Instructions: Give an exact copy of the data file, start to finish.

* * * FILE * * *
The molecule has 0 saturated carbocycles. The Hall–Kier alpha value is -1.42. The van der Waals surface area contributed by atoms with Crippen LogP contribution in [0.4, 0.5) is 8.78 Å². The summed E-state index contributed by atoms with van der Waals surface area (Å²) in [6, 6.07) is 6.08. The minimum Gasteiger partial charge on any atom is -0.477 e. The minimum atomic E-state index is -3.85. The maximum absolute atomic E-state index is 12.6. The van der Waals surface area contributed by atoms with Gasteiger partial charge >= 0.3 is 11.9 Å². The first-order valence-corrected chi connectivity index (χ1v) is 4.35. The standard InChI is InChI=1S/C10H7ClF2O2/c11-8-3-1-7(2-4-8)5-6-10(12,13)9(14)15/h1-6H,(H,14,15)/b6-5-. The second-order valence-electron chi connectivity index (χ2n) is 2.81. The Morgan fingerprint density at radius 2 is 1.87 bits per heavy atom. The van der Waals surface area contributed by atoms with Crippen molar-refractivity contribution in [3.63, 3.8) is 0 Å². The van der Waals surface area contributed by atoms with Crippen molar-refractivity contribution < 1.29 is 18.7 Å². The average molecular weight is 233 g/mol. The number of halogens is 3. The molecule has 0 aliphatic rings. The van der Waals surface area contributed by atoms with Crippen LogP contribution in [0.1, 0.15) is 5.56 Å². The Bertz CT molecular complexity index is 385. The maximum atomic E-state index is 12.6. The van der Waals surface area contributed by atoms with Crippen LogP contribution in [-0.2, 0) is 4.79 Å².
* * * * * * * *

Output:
The molecule has 0 saturated carbocycles. The Hall–Kier alpha value is -1.42. The van der Waals surface area contributed by atoms with Crippen LogP contribution in [0.4, 0.5) is 8.78 Å². The summed E-state index contributed by atoms with van der Waals surface area (Å²) in [6, 6.07) is 6.08. The minimum Gasteiger partial charge on any atom is -0.477 e. The minimum atomic E-state index is -3.85. The maximum absolute atomic E-state index is 12.6. The van der Waals surface area contributed by atoms with Gasteiger partial charge >= 0.3 is 11.9 Å². The first-order valence-corrected chi connectivity index (χ1v) is 4.35. The standard InChI is InChI=1S/C10H7ClF2O2/c11-8-3-1-7(2-4-8)5-6-10(12,13)9(14)15/h1-6H,(H,14,15)/b6-5-. The second-order valence-electron chi connectivity index (χ2n) is 2.81. The Morgan fingerprint density at radius 2 is 1.87 bits per heavy atom. The van der Waals surface area contributed by atoms with Crippen molar-refractivity contribution in [3.63, 3.8) is 0 Å². The van der Waals surface area contributed by atoms with Crippen molar-refractivity contribution < 1.29 is 18.7 Å². The average molecular weight is 233 g/mol. The number of halogens is 3. The molecule has 0 aliphatic rings. The van der Waals surface area contributed by atoms with Crippen LogP contribution in [0.1, 0.15) is 5.56 Å². The Bertz CT molecular complexity index is 385. The maximum atomic E-state index is 12.6. The van der Waals surface area contributed by atoms with Crippen LogP contribution in [-0.2, 0) is 4.79 Å².